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UX Research Process

In this guide, we go through the UX research process step by step to help you formalize it in your organization. We also share some tips on how you can streamline it.

Author: Marek Strba

Reviewed by: Marek Strba

Last update 30.06.2024

Having a clear UX research process is key to having a system when collecting valuable insights during your studies and to approaching your research strategically. Continue reading as we explain what 6 steps you need to take in order to make the most out of your research, to keep it all organized and to not forget a thing.

6 stages of the UX research process

ux research process

Define your goals

The first step in your UX research process should always be to define the goal of your study. The goal should be clear, concise and in-line with the problems which your business is trying to solve. Think about the reason why you’re starting the research  in the first place. 

Is it to gain information about user behavior before releasing the new feature or design element? Maybe you are introducing a completely new product to the market or trying to improve the old one? 

Whatever it is, make sure you can formulate it clearly so that all the other teammates and stakeholders have no problem with understanding what you are trying to find out. The other thing to think about is how your research goal impacts other business objectives. Will it affect conversions or the revenue of the company? 

Try to focus on one goal only, instead of setting a bunch of different ones. It will ease the analysis process for you and will make the process of measuring the research effectiveness a lot more sufficient. Ideally, formulate your goal in 1 sentence. 

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Choose the method

Once you’ve set your research goals, it’s time to choose what UX research method you are going to use to achieve them. The one you choose will depend on the kind of insights you are looking to obtain as well as the budget and the timing of your project. 

There’s a wide variety of methods you can choose from. For most projects, you’ll need to get familiar with more than one in order to really understand the users and the reasons behind their behavior. Some methods can even be combined. When doing so, keep in mind how the different methods may affect each other. Also, participating in too many research activities at once can be cognitively taxing.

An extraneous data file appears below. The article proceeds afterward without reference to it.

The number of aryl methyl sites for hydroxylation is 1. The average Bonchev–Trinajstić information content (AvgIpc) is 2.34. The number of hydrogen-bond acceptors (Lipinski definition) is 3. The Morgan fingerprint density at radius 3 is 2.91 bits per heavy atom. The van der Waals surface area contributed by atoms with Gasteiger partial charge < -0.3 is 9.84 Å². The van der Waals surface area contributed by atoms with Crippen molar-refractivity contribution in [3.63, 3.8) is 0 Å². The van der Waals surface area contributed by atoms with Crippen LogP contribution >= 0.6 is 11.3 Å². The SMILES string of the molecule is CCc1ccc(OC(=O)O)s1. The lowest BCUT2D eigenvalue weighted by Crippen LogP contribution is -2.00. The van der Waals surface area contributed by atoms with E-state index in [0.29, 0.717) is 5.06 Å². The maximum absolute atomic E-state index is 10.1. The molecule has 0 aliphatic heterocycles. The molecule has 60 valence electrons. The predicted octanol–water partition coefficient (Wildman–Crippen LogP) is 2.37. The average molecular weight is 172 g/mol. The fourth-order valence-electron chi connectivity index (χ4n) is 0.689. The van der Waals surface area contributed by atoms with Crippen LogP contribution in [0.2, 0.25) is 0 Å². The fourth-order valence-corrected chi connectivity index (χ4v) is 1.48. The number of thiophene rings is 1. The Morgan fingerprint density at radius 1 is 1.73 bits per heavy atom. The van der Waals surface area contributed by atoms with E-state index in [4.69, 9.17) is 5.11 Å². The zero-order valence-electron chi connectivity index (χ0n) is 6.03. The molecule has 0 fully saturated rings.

There are 4 different types of methods that correspond to different types of research goals. Depending on the type of insights you are looking for, you can choose from:

  • Behavioral vs. Attitudinal methods
  • Qualitative vs. Quantitative methods

In short, behavioral research methods help you find out how users interact with the product (what they do), while attitudinal methods help you gather their feedback, learn more about their problems, needs and opinions (what they say). 

On the other hand, the difference between qualitative and quantitative methods is that qualitative ones answer the “why” behind users actions, while quantitative methods aim for the statistics and help you gather numerical insights.

Here’s a quick overview of all of the methods from NN/group:

ux research methods

Find out more about the UX research methods and their types in our UX research methods Guide.

Make a plan

In order to streamline the research process and make it easier for everyone involved to keep track of the data, you need to write a good UX research plan. 

It contains all the important information about your studies, including their goal, methods, information about the respondents and stakeholders involved, as well as details such as schedule, budget and the project’s background. A plan is necessary to create a clear research strategy that everybody can follow and assure nothing gets forgotten.     

Check out the handy guide we made on how to create a UX research plan and it will help you write your own! 

Find the participants

The next step in your UX research process is figuring out who are going to be your research participants. Depending on the type and the stage of your product, you can choose to recruit from the general population or a specific target audience of yours.